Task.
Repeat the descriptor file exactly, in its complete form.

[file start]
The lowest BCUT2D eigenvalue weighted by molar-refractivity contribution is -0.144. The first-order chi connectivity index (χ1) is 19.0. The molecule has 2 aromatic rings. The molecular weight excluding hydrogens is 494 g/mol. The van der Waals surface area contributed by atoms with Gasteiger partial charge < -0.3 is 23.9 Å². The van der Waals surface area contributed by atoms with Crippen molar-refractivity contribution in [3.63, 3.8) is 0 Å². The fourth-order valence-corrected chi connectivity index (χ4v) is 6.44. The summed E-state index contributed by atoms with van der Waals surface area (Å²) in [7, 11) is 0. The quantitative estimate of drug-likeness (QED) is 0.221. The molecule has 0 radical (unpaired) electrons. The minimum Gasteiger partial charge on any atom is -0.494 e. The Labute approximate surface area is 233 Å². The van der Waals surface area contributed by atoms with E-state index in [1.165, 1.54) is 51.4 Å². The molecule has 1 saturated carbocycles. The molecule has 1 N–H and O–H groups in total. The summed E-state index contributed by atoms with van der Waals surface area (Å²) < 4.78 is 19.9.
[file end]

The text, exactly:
The lowest BCUT2D eigenvalue weighted by molar-refractivity contribution is -0.144. The first-order chi connectivity index (χ1) is 19.0. The molecule has 2 aromatic rings. The molecular weight excluding hydrogens is 494 g/mol. The van der Waals surface area contributed by atoms with Gasteiger partial charge < -0.3 is 23.9 Å². The van der Waals surface area contributed by atoms with Crippen molar-refractivity contribution in [3.63, 3.8) is 0 Å². The fourth-order valence-corrected chi connectivity index (χ4v) is 6.44. The summed E-state index contributed by atoms with van der Waals surface area (Å²) in [7, 11) is 0. The quantitative estimate of drug-likeness (QED) is 0.221. The molecule has 0 radical (unpaired) electrons. The minimum Gasteiger partial charge on any atom is -0.494 e. The Labute approximate surface area is 233 Å². The van der Waals surface area contributed by atoms with E-state index in [1.165, 1.54) is 51.4 Å². The molecule has 1 saturated carbocycles. The molecule has 1 N–H and O–H groups in total. The summed E-state index contributed by atoms with van der Waals surface area (Å²) < 4.78 is 19.9.